As of now the sites have only been identified by an algorithm, so further on-the-ground research needs to be done. But it was previously assumed there were only limited suitable sites around the world, and that we wouldn’t be able to store enough renewable energy for high-demand times – which this study shows isn’t the case at all.

Added together, these hundreds of thousands of sites have the potential to store around 22 million Gigawatt-hours (GWh) of energy. It’s more than enough to get the entire planet running on renewables, which is where we want to get to.


“Only a small fraction of the 530,000 potential sites we’ve identified would be needed to support a 100 percent renewable global electricity system,” says one of the researchers involved in the survey, Matthew Stocks from the Australian National University (ANU). MORE

Education in the Reconciliation Era

Reconciliation has become a touchstone in this country. Leaders, elders, politicians, artists, and activists point to it as critical for the future relationship between Canada and Indigenous people. And yet, for many Canadians – including new Canadians – what they should do, or know, or understand, often remains unclear. The Agenda discusses how Canada’s less tolerant track record can be presented to foster understanding.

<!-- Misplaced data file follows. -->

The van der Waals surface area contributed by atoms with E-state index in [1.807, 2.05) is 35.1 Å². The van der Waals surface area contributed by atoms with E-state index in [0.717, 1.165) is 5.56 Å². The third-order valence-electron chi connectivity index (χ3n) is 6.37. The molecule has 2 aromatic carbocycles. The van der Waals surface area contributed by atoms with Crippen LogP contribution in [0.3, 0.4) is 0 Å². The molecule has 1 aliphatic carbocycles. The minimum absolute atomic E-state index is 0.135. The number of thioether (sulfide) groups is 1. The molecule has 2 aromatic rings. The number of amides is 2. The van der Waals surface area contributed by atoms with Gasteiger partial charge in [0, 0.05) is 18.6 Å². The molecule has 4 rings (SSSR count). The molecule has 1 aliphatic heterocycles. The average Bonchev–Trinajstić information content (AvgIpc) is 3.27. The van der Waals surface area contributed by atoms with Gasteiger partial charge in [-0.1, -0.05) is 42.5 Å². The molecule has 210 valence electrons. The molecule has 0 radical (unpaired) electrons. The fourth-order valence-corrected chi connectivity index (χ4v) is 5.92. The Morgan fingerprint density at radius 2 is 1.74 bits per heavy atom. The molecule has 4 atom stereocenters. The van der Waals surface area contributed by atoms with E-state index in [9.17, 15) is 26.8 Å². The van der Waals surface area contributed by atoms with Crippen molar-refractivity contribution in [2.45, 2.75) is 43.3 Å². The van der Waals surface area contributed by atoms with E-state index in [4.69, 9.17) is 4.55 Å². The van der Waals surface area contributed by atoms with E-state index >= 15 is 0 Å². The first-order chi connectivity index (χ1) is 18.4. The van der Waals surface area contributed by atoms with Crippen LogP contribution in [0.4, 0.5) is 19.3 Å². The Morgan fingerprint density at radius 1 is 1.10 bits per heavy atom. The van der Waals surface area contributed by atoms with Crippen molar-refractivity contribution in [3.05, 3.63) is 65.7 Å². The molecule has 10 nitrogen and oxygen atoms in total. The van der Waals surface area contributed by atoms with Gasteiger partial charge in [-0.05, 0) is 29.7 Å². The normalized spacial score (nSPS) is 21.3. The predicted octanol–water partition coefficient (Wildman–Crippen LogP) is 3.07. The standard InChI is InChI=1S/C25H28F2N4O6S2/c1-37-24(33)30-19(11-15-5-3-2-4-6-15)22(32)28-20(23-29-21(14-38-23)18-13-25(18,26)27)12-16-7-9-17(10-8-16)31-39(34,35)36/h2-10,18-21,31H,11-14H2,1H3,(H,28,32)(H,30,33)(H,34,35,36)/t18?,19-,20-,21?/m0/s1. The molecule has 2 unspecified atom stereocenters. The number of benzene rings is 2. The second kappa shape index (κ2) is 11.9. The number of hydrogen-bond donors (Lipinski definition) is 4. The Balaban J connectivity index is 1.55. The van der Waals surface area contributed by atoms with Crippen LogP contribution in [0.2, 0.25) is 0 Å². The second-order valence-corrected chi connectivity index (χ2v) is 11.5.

How Billionaires and Big Pharma Battled Canada’s National Drug Plan

Many people thought pharmacare would be in this federal budget. It wasn’t. Sharon Batt’s report helps explain why

As soon as the Canadian government signalled support for a national pharmacare program, the drug and insurance industries launched a counterattack. Image from Pixabay.

[Editor’s note: The federal government didn’t deliver a national pharmacare plan in last month’s budget, despite announcing an advisory council to advise on implementing a national program in the 2018 budget. 

Why? Sharon Batt, an adjunct professor at Dalhousie University, looked at the reasons in a report for the Canadian Federation of Nurses Unions.